The tests used to check for a UTI are urinalysis and urine culture. A urinalysis is a preliminary test that indicates whether there is any likelihood of a UTI. It can be done in a laboratory or using a simple dipstick method in a doctor’s office. It takes only a few minutes and can suggest the presence of an infection. A piece of paper (or dipstick) is dipped into the urine and then removed.
After two to three minutes, the paper changes color to signify what components have been found in the urine. A positive urinalysis, suggesting that there is an infection in the urine, shows that there are leukocytes or nitrites in the sample.
If the test is positive (or if it is negative but your child’s symptoms really seem to indicate a UTI), a urine culture will be done. A small amount of urine is transferred onto a special plate and left in an incubator for 24 to 48 hours. If bacteria grow on the plate, your doctor will identify the bacteria and prescribe an antibiotic that is effective.
Most potty-trained toddlers can produce a urine sample when asked, but toddlers in diapers generally need help with urine collection.
A urinalysis and a urine culture can be collected at the same time, as long as a sterile cup is used during the collection. A non-sterile cup can contaminate the urine culture, leading to false-positive results.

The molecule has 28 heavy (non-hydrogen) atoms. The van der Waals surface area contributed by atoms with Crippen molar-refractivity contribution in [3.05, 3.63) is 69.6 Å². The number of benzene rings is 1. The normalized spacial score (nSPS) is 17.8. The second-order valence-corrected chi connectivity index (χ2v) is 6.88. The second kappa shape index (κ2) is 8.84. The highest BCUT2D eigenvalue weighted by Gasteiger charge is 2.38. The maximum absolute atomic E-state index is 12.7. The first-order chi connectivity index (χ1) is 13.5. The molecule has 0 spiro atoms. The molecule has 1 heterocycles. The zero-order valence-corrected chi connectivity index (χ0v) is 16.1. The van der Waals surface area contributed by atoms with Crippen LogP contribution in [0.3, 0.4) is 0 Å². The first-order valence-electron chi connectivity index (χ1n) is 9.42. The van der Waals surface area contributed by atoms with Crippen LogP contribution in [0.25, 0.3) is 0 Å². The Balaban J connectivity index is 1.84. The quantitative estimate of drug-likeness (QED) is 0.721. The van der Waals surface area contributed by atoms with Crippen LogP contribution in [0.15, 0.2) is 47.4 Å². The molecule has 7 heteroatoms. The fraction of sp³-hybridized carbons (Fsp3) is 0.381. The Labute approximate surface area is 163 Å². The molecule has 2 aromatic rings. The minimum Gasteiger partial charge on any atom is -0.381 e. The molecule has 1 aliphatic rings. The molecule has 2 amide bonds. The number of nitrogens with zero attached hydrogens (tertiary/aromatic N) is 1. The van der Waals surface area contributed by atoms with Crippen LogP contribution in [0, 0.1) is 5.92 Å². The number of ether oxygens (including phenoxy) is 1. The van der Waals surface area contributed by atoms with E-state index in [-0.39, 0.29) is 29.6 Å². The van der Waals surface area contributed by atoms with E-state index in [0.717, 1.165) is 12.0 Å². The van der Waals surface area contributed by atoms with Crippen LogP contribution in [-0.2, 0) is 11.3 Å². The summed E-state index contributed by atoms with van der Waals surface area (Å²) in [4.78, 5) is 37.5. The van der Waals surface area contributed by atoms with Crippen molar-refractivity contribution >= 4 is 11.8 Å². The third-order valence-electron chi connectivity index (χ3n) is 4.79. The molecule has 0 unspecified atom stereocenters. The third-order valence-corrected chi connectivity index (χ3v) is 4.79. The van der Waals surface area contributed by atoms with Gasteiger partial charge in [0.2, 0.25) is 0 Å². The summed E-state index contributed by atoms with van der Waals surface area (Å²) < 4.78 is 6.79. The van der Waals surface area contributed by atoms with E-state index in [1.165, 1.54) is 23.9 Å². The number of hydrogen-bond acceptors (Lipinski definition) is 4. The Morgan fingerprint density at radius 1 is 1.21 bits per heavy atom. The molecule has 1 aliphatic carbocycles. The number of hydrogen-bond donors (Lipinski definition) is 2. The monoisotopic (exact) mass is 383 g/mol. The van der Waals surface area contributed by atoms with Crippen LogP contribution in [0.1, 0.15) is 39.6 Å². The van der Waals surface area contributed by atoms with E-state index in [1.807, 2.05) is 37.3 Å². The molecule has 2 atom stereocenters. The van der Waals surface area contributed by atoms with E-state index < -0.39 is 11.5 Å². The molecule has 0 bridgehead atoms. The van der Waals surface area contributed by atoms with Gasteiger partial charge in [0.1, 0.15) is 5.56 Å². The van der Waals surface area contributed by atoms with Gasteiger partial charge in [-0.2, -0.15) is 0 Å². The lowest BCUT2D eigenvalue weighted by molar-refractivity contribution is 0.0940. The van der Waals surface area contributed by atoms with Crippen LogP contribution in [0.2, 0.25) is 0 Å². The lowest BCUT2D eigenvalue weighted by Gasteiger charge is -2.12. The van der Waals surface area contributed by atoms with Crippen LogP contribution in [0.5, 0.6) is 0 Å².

After the first (or certainly the second) UTI, it is standard to take a picture of the urinary tract to make sure there is no anatomical reason for the infection. Three tests can be used. An ultrasound illustrates the size and structure of the bladder, ureters, and kidneys. Ultrasound is entirely noninvasive but is not as definitive as the other two tests. A voiding cystourethrogram (VCUG) uses a special dye to light up the bladder, the ureters, and sometimes the kidneys. The dye is injected directly into the bladder using a tube inserted into the urethra. An X-ray device (called a fluoroscope) takes pictures to see whether the dye stays in the bladder or refluxes back up into the ureters and even the kidneys. An alternative detailed imaging study is a Tc-dimercaptosuccinic acid scan (DMSA scan). For this scan, a chemical is injected into a vein and is filtered out of the bloodstream through the kidneys. As the material flows through the urinary system, it outlines the urinary tract, identifying any abnormalities.
An ultrasound can be done during a UTI, but a VCUG or DMSA scan should be done only after the UTI is resolved. This is because a lingering infection can cause reflux of the urine, resulting in false-positive results. These results suggest abnormal anatomy of the urinary tract when in fact the urinary tract is structurally normal. Once a UTI is completely gone, a VCUG or DMSA scan will accurately represent the structure of the kidneys, ureters, bladder, and urethra.